Date of establishment: December 24, 1951

Brief history:

  • Antiquity: The territory of today’s Libya was inhabited by various tribes such as Phoenicians, Greeks, and Carthaginians.
  • 7th century BCE: Libya became part of the ancient Roman Empire.
  • 7th century CE: After the Arab expansion, Libya became part of the Muslim world.
  • 16th century: The territory of Libya was under the rule of the Ottoman Empire.
  • 19th century: Beginning of Italian colonial rule over Libya.
  • 1951: Libya gained independence from Italy and became a kingdom with King Idris I as head of state.
  • 1969: Muammar Gaddafi overthrew King Idris I and established a military regime.
  • 1980–1988: Libya was involved in conflict with the US and other Western countries.
  • 2011: An uprising against Gaddafi took place during the Arab Spring, resulting in the fall of his regime.
  • 2011–present: Libya has experienced political instability, conflict between various factions, and civil war.


International abbreviation: LY


Currency: Libyan dinar LYD

The Libyan dinar is the legal tender of Libya. The Libyan currency has the name dinar in common with several currencies of states that were part of the Ottoman Empire in the past. The sub-unit is called a dirham.


Internet domain: .ly


Dialing code: +218


Time zone: GMT+2



Libya is located in the north of Africa and shares borders with several countries – Egypt, Sudan, Chad, Niger, Algeria, and Tunisia.

Most of the territory is desert. It has an extensive Mediterranean coastline in the north. Several major cities are located there, including Tripoli (the capital) and Benghazi. The interior is made up mainly of desert and semi-desert areas. The largest desert area in the country is the Libyan Desert.

In the western part there is a mountain range called the Tibesti Mountains, which lies on the border with Algeria and Chad. In desert areas there are oases that serve as important places for water supply and agriculture.


Highest peak: Bikku Bitti 2 267 m (7 438 feet) above sea level.

The peak is located in the Tibesti Mountains on the border with Chad. The area is characterized by its mountainous landscape and is an important geographical feature in North Africa.



Most of Libya belongs to the region with a Saharan climate. Temperatures in the summer months can reach very high values, although at night they can drop to relatively low values.

Coastal areas have a milder Mediterranean climate. Here the temperatures are more pleasant. Precipitation is higher than inland, especially during the winter season. Strong desert winds known as the “sirocco” or “Ghibli” occasionally pass through the interior. They can bring hot air and swirling sand. In oases located in desert regions, conditions are milder due to the availability of water.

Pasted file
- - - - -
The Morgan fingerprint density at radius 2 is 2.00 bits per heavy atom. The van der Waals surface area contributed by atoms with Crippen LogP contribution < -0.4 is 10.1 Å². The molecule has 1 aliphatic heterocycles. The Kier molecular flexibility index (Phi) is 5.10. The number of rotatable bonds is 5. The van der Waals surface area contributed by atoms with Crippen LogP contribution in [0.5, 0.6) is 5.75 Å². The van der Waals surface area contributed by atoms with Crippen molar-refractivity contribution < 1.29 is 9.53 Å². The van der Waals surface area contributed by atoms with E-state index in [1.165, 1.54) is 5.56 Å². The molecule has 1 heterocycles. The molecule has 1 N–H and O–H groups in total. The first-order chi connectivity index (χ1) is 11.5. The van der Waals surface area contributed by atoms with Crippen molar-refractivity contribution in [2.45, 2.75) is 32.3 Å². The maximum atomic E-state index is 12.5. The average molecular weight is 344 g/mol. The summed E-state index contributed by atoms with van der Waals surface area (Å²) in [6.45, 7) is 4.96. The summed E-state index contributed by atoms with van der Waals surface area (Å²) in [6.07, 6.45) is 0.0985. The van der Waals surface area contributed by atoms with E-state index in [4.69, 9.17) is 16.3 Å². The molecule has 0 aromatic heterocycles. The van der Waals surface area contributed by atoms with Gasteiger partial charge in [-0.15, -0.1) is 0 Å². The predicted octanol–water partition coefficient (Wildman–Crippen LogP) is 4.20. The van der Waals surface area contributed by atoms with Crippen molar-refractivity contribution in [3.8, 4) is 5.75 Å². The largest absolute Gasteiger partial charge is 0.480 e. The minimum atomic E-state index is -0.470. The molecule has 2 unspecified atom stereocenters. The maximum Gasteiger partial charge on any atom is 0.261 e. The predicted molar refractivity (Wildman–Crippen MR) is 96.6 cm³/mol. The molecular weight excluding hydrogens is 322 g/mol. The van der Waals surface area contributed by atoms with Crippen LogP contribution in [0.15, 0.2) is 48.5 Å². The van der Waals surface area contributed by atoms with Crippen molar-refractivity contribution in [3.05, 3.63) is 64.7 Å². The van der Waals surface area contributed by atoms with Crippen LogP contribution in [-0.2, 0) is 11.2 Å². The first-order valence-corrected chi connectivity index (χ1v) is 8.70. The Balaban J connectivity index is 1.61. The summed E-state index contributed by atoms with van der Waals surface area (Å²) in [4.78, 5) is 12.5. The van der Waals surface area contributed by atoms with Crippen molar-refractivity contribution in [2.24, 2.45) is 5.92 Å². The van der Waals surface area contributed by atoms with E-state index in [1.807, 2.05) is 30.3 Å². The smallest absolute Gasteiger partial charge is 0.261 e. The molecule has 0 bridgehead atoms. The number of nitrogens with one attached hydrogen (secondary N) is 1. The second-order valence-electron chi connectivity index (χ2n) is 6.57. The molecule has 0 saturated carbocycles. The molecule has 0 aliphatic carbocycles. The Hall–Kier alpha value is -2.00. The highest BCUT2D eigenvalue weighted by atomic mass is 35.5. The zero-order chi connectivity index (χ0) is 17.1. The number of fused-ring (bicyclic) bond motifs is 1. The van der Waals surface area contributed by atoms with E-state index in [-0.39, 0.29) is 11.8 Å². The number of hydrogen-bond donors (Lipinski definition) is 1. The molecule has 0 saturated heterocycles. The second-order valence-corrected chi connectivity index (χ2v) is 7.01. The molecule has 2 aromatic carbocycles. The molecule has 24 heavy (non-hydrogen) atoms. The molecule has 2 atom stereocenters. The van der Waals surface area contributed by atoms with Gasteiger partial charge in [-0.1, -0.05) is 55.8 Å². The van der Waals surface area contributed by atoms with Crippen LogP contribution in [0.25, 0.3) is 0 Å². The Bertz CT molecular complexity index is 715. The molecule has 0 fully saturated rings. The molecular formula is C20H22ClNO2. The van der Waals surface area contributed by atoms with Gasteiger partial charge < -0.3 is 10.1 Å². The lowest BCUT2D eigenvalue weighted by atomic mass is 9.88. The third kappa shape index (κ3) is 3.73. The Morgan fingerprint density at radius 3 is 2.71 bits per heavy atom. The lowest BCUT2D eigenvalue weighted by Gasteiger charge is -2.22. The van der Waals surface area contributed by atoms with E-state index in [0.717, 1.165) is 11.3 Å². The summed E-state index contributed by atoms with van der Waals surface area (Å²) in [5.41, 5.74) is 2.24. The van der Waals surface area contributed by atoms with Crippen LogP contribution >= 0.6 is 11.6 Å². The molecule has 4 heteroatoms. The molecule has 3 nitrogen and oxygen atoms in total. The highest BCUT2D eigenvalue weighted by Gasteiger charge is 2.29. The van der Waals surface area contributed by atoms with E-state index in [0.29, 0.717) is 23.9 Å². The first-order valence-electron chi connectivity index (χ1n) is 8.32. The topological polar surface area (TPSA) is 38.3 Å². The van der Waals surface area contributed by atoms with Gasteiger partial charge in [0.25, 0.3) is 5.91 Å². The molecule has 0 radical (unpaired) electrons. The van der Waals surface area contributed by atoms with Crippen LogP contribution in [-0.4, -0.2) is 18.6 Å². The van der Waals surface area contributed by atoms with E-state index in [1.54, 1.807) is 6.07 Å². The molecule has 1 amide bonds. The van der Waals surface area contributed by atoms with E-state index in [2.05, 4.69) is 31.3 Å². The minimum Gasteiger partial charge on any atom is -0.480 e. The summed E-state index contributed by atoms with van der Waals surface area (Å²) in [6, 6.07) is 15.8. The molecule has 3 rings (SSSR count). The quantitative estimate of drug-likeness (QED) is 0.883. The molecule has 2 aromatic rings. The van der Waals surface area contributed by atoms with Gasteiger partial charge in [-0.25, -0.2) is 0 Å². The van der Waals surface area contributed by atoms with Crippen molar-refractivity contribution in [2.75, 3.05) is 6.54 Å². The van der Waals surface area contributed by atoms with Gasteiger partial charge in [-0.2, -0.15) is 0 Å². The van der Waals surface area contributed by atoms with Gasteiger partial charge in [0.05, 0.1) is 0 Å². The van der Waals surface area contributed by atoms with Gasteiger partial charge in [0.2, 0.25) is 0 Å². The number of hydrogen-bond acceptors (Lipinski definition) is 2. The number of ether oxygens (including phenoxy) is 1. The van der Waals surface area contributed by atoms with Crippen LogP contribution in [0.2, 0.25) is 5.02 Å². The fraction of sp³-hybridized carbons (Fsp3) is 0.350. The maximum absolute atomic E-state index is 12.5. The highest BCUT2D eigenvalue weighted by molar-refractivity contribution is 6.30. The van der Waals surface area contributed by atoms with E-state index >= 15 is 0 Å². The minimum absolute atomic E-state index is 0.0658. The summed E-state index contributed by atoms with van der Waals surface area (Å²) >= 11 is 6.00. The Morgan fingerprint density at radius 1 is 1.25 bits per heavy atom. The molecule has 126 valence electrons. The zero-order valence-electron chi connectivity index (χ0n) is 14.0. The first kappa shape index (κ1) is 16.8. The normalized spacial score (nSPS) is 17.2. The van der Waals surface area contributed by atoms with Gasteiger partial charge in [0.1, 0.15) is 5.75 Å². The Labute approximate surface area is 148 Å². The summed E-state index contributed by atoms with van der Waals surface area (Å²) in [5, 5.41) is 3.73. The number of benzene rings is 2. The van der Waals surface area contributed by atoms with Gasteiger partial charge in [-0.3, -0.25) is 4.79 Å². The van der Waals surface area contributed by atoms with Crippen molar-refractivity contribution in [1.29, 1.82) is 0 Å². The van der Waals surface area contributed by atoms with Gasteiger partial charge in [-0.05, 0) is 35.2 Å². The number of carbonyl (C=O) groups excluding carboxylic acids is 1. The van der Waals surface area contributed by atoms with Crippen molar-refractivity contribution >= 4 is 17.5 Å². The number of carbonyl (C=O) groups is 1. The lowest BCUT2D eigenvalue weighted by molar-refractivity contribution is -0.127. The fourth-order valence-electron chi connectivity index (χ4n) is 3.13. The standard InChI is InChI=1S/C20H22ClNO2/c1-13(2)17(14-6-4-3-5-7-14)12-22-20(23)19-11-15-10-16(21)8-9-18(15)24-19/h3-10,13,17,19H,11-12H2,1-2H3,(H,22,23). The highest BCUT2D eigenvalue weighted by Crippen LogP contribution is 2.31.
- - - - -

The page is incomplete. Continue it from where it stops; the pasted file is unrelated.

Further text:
Fauna and flora:

Desert-adapted plants such as acacias, cacti, and others are found in the desert regions of Libya. In oases where water is available, you can find agricultural crops such as palm trees, olive trees, date trees, and other species. The Tibesti Mountains, including the area around Bikku Bitti, are home to chamois and other mountain game.

Desert animals include various rodents such as gerbils and dormice. Snakes, lizards, and insects adapted to the desert environment can also be found. A variety of fish and marine animals, including dolphins, can be found in the Mediterranean region around the coast.



Due to the extreme dryness of most of Libya, agricultural activity is concentrated around oases. In these oases, enough water is available for agriculture and therefore crops such as dates, olives, melons, and others are grown.

Coastal areas, which have a Mediterranean climate, are suitable for growing crops such as grapes, tomatoes, and cereals. The area is also important for fishing.

Pastoralism is practiced in some parts of the country, especially in desert areas where goats and sheep are raised. Due to the limited possibilities of its own food production, the country is dependent on food imports, including grain, meat, dairy, and other products.


Extraction of raw materials:

Libya has extensive reserves of oil and natural gas, and is one of the main producers in Africa. Oil and gas production makes up a significant share of Libya’s GDP and revenue from oil imports. The main oil fields are in the Western Desert, Sarir and Messla.

There are some reserves of brown coal in the country, but the extraction of this raw material is not as significant as the extraction of oil.